Predictive Factors Associated with the Need for Simultaneous Carpal and Cubital Tunnel Release
Corey C Spencer, MD1, William O Runge, MD2, John T Hurt, BS2, Alex Dawes, BS1, Roy Toston, BS3, Eric R. Wagner, MD2 and Michael Gottschalk, MD4, (1)Emory University School of Medicine, Atlanta, GA, (2)Emory University, Atlanta, GA, (3)Emory University School Medicine, Atlanta, GA, (4)Orthopedic Surgery, Emory School of Medicine, Atlanta, GA
Introduction: Carpal and cubital tunnel syndrome are the most common upper extremity compressive neuropathies treated by hand surgeons. The aim of this study is to determine demographic factors and comorbidities that can help predict those patients most likely to undergo concurrent release of both the carpal and cubital tunnel. We hypothesize that certain comorbidities, such as diabetes, are associated with an increased risk for the necessity of concomitant procedures.
Methods: Using Truven Marketscan® database, all patients who underwent carpal tunnel release from 2010 to 2017 were identified using Current Procedural Terminology (CPT) codes. Patients were included if they had continuous enrollment in the database for 12 months preoperatively. Preoperative comorbidities and concurrent procedures were collected using CPT and ICD-9/10 codes. Patients who underwent simultaneous carpal tunnel and cubital tunnel release on the same day were compared to those patients who underwent carpal tunnel release alone. Additionally, patients who underwent either carpal or cubital tunnel release initially and went on to have the other procedure at a later date were compared. Univariate analysis and binomial logistic regression were performed to assess the contribution of patient demographics and comorbidities on the necessity of simultaneous release.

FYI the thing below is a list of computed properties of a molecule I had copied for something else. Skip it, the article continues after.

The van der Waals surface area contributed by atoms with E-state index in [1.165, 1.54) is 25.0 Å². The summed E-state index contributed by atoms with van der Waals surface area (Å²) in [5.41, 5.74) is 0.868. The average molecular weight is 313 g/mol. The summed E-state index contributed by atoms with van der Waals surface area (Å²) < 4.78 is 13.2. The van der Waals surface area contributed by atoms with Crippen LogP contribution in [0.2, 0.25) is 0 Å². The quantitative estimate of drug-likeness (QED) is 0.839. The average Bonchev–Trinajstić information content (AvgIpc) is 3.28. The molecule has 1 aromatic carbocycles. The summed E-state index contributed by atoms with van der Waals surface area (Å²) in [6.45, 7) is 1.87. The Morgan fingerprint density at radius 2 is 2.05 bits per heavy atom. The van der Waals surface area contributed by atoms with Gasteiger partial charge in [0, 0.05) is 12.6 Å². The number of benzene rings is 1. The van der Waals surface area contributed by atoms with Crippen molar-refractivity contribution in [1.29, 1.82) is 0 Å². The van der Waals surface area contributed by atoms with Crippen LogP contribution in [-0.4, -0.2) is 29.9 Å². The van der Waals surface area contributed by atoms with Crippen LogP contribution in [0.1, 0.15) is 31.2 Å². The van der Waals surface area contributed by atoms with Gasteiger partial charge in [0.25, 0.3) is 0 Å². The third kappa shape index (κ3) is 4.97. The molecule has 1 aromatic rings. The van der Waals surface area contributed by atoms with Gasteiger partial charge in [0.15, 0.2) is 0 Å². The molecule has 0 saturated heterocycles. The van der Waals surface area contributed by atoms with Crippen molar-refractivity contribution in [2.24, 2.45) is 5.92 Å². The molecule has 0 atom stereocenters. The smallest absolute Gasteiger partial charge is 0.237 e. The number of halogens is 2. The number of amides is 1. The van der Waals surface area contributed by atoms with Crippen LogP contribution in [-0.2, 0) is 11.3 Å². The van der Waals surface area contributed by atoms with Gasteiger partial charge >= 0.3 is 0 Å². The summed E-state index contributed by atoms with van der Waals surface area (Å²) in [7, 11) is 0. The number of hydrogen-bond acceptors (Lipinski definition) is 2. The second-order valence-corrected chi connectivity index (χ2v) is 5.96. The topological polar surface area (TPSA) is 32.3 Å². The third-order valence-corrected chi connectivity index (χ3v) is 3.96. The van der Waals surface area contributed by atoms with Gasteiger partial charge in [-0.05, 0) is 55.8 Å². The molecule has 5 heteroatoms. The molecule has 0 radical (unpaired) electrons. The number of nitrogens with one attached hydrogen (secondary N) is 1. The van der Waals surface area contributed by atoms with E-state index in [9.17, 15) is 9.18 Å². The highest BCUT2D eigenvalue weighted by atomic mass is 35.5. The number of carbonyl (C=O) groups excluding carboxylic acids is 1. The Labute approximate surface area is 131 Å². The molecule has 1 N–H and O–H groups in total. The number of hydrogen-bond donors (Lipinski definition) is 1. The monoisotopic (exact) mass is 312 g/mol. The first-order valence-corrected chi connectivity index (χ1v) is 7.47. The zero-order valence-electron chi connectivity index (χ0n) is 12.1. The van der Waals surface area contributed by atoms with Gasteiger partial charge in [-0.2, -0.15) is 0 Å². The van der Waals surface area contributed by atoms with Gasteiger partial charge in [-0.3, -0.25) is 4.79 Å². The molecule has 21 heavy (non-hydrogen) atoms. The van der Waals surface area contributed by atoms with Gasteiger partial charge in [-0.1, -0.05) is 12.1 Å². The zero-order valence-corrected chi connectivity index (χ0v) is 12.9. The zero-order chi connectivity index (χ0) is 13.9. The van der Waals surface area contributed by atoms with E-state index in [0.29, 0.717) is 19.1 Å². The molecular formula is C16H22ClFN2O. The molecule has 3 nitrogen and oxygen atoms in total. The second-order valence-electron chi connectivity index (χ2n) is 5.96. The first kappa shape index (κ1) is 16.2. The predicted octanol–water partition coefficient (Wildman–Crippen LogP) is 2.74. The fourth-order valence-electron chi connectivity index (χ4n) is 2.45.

Results: 259,574 patients underwent carpal tunnel release and were included. 24,401 (7.9%) also underwent simultaneous cubital tunnel release on the same day. Significant risk factors associated with the need for simultaneous release of both carpal and cubital tunnel syndrome, were male gender (OR: 2.05), chronic pain (OR: 1.78), diabetes (OR: 1.29), history of alcoholism (OR: 1.23), chronic renal disease (OR: 1.26), tobacco use (OR: 1.49), and patients with congestive heart failure (OR: 1.26). Patients with consumer driven health plans and high deductible health plans (HDHP) were 1.5 times more likely to have simultaneous release compared to those with comprehensive plans (OR: 1.46; OR: 1.45; respectively). For necessity of subsequent carpal or cubital tunnel release after either primary procedure, patients with a minimum of 3 years enrollment in the database were analyzed. Of 113,505 patients who underwent initial carpal tunnel release, 1,746 (1.5%) required release of the cubital tunnel. Of 12,673 patients who had initial cubital tunnel release, 721 (5.7%) required release of the carpal tunnel.
Conclusion: Identification of patient factors that help predict the likelihood of simultaneous release of both carpal and cubital tunnel syndrome can help direct management of these patients. Combining the two procedures can save resources, minimize patient burden, and reduce excess healthcare utilization.
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